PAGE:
International retailers continue to set up shop in London

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London’s prime retail pitches are continuing to attract international retailers despite demanding some of the highest rents and occupancy costs in Europe, according to research by Colliers International.

The report examined the total occupancy costs for retailers in key locations across Europe, including rent, local taxes and other costs. London emerged as by far the most expensive city, but because it also attracts the highest volume of spending by tourists, retailers are willing to pay a premium to be there.

“It is clear that retailers consider total occupancy costs relative to the actual and potential amount shoppers spend in a specific market,” said Paul Souber, head of retail agency at Colliers.

 

“London remains the top destination of choice for international retailers, given the potential for high volumes of retail spending.”
The report found that retailers in London pay the highest average rents in Europe at £2.5m a year, followed closely by Paris at £2.4m.

 

However, when other costs are factored in, the differential increases markedly. In total, retailers in London face an average bill of £4.3m, compared with £3.1m in Paris and just £1.5m in Berlin.

In percentage terms, rent makes up just 58% of the total costs retailers pay in London, compared with 78% in both Paris and Berlin.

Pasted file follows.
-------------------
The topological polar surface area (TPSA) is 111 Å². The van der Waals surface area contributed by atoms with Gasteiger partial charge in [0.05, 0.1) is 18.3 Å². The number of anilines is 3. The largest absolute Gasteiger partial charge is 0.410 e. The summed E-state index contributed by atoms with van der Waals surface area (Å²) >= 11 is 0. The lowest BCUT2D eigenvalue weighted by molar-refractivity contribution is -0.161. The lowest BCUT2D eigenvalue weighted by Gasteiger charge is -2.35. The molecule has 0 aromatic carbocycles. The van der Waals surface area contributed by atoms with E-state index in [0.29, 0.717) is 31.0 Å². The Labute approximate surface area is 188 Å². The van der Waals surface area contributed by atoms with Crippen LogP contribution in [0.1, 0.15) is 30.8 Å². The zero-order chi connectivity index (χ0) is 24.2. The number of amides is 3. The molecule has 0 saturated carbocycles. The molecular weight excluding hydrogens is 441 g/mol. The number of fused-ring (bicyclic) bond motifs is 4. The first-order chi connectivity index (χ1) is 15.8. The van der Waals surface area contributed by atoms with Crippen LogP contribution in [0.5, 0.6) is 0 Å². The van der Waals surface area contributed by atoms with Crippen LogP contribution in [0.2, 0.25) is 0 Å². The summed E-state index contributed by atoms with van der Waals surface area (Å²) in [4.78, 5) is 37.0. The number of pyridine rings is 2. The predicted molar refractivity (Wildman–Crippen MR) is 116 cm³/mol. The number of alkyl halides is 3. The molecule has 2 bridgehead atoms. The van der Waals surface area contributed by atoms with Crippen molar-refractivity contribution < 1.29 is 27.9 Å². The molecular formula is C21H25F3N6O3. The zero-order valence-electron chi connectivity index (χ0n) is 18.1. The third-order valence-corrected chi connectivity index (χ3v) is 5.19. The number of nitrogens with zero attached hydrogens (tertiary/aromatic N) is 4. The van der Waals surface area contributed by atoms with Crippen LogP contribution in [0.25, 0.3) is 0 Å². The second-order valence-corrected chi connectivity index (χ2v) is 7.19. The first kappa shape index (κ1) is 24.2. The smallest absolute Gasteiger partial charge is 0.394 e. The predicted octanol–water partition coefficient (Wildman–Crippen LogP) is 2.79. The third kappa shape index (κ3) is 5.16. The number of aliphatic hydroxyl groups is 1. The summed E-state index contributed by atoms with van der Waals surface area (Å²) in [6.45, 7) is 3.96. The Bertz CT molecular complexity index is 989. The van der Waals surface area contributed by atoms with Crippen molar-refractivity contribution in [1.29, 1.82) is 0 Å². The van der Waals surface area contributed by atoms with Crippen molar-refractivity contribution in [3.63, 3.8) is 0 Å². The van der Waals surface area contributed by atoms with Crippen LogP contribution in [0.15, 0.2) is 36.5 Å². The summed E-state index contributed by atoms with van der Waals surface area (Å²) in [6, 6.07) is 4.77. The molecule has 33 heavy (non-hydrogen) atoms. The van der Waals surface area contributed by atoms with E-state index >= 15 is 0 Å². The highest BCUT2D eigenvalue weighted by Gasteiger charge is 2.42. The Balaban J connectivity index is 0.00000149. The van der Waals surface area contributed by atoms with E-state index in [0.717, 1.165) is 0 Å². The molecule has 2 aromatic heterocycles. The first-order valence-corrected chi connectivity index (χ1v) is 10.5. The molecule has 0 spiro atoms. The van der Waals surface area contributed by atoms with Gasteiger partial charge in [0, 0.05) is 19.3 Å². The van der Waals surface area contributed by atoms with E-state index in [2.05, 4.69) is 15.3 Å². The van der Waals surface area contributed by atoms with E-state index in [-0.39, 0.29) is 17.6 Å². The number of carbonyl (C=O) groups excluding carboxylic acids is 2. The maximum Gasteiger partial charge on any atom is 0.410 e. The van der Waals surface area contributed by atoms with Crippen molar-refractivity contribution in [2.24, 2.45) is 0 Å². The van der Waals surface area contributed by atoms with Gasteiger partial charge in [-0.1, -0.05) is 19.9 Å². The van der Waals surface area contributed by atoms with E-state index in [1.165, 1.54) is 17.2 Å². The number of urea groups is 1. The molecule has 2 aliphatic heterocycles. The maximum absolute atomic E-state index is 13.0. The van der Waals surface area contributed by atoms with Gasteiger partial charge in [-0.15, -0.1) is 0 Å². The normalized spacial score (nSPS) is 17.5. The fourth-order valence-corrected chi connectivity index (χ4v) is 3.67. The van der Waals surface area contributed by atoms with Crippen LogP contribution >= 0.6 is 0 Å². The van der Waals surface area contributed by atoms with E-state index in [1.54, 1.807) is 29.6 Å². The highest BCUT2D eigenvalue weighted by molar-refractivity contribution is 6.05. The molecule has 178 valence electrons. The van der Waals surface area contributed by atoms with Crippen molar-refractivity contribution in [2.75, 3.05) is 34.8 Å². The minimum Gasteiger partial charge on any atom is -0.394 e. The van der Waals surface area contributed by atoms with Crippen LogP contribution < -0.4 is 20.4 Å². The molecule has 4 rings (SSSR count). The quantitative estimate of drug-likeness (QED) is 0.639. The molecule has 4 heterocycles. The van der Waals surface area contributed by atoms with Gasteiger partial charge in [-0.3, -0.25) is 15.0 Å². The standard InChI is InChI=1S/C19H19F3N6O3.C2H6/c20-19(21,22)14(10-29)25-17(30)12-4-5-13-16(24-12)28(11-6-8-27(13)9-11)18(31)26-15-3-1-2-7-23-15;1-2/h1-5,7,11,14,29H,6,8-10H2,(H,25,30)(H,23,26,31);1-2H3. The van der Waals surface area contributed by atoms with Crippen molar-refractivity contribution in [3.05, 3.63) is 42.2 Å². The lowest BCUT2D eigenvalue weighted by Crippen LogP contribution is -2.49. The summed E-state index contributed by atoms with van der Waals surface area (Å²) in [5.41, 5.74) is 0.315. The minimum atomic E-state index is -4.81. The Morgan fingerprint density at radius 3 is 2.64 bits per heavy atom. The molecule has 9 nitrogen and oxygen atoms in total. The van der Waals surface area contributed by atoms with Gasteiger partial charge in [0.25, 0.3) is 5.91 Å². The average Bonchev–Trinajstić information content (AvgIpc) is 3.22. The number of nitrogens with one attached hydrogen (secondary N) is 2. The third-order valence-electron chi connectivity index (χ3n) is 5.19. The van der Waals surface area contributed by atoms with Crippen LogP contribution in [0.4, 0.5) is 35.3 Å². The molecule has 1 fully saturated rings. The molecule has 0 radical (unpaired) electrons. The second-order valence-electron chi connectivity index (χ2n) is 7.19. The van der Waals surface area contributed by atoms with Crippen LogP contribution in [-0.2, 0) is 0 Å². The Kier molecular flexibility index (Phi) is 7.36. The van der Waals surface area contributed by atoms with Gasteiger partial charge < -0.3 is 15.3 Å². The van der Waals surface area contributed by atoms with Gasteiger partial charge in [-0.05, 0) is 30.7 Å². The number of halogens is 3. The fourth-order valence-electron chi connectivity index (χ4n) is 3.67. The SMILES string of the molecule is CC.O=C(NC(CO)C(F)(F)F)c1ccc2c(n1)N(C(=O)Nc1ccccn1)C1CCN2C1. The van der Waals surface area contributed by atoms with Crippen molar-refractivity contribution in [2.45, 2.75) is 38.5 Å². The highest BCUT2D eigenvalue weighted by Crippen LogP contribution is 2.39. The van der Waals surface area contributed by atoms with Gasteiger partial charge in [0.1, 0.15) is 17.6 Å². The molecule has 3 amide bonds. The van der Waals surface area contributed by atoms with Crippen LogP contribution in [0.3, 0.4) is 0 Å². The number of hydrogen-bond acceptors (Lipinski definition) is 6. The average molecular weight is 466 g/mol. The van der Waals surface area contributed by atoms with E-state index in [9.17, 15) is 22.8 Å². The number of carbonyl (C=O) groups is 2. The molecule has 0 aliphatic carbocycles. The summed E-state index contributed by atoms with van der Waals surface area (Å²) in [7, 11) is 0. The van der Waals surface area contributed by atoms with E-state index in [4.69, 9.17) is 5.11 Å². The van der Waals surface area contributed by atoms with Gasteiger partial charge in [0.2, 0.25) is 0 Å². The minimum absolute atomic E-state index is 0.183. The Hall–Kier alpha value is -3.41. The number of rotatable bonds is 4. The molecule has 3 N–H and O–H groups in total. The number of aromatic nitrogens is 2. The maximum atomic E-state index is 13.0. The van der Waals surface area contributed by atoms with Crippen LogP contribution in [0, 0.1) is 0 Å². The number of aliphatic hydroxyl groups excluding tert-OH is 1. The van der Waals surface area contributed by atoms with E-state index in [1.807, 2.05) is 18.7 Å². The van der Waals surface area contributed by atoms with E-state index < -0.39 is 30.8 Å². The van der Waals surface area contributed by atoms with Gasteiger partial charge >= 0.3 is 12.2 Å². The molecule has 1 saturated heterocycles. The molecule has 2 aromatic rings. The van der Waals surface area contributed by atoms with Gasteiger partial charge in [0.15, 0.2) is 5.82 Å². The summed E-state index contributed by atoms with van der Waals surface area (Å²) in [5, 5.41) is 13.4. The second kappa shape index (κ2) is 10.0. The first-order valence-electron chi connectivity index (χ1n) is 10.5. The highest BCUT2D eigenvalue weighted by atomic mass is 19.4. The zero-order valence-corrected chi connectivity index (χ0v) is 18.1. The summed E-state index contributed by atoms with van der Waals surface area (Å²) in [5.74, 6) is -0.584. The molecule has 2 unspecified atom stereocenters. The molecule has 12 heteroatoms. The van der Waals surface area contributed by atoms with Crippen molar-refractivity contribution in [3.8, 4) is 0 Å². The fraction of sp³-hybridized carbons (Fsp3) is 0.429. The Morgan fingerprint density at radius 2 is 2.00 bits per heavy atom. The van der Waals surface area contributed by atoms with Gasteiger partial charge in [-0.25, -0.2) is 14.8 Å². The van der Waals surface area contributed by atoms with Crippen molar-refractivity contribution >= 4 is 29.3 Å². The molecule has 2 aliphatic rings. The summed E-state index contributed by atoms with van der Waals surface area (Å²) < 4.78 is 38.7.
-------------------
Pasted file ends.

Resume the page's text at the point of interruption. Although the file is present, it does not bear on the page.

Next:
International overnight spend cities

The research found that retailers in London have proportionately the highest tax burden in Europe, with business rates alone accounting for up to 40% of total costs.

However, London was also the most visited city in 2015, generating a total spend by international tourists of more than $20bn (£15bn), compared with $16.6bn in Paris.

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As a result, international retailers are willing to meet the high occupancy costs to secure a position in the market.

Euro Tax Map

“When comparing competing locations, the property industry tends to look at rental levels, but retailers consider total occupancy cost – the true annual bill for setting up shop,” added Souber.

“In some markets, the percentage of total occupancy costs made up by these additional costs is startling, so it’s clear that retailers need to consider many factors before embarking on building a retail operation in a new market.”

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Originally posted 2017-01-02 16:32:29.

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